Here at the Eye of the Fish, religion is pretty much avoided as a topic of discussion. Apart from a love of old gothic architecture, and in fact old buildings in general, I feel that religion is pretty much a pointless belief system, out-dated and irrelevant. Which is why I am, on occasions, irreverent. But others think differently.

Religious nutters are on the loose. No, I’m not talking about Colin Craig (although did you see that full-page advert in the paper on Monday? That’s one full-blown monster raving loony party right there…). I’m talking about ISIL, the self-proclaimed Islamic State of Iraq and Syria, ISIS, or ISIL, or just the Islamic State, where there has been a notable and disturbing development. Well, everything from that part of the world is fairly disturbing these days, but this even more so. They’re blowing up Mosques now.

I’ve spoken to a few of my Muslim friends, and they all agree: ISIL are extremist religious terrorist fanatics, and should not be allowed to flourish, or continue, but I fear that this particular Islamic cat is out of the muslim bag, and may not be able to be pushed back into the cage they crawled out of. Should an Islamic state truly come to pass, what would it mean for us? For the world? What chances are there for great works of architecture in a new Islamic State?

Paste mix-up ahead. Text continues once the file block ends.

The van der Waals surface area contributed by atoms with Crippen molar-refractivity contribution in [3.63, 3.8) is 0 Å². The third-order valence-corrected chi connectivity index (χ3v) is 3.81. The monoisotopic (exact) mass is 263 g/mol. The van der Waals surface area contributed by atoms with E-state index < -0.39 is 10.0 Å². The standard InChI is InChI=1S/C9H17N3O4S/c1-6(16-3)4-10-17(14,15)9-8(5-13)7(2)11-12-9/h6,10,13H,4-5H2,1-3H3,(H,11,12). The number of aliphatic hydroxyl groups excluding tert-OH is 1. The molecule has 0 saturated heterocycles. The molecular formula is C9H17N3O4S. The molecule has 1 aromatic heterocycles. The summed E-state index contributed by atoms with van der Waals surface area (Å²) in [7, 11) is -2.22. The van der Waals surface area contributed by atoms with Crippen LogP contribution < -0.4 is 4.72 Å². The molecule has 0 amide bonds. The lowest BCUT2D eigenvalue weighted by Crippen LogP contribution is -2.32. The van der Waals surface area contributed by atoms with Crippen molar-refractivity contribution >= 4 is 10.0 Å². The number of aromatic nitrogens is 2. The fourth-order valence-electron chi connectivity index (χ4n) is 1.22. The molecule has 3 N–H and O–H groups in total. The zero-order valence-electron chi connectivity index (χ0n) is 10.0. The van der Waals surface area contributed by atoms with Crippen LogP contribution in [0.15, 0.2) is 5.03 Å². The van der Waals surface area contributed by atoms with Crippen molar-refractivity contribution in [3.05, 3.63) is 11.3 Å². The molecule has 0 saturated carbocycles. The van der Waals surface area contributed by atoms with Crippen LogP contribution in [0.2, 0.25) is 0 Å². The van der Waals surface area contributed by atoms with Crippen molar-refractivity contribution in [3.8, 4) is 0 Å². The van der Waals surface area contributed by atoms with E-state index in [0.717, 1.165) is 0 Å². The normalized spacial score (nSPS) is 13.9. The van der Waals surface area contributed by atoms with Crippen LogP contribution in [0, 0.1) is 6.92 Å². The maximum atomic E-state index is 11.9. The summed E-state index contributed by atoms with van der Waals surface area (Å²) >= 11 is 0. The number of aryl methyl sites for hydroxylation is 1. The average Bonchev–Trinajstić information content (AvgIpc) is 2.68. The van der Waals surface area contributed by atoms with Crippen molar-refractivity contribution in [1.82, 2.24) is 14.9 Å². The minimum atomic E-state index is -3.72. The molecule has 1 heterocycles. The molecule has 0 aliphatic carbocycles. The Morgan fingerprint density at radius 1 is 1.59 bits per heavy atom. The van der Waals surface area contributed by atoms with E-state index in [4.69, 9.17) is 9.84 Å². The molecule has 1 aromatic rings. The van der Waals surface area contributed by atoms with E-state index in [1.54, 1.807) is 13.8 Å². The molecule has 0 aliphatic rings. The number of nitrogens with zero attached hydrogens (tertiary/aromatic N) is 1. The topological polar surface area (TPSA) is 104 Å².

Well, not much it seems. These are the same sort of extremists that blew up the giant Buddha of Bamiyan, because it was a depiction of a foreign god, despite an age that well exceeded that of their own religion. They have no respect for others religions, and certainly no interest in religious idols. As far as I understand, they’re a branch off the Sunni tree, but even the Sunni don’t like them. Needless to say, they don’t like Shia. And I’m pretty sure that they don’t like Americans, the Western way of life, and probably not that keen on Christians, Jews or Atheists either. Damn, they probably even hate Quakers and the Amish – and no one dislikes the Amish, except for people stuck behind them at the lights.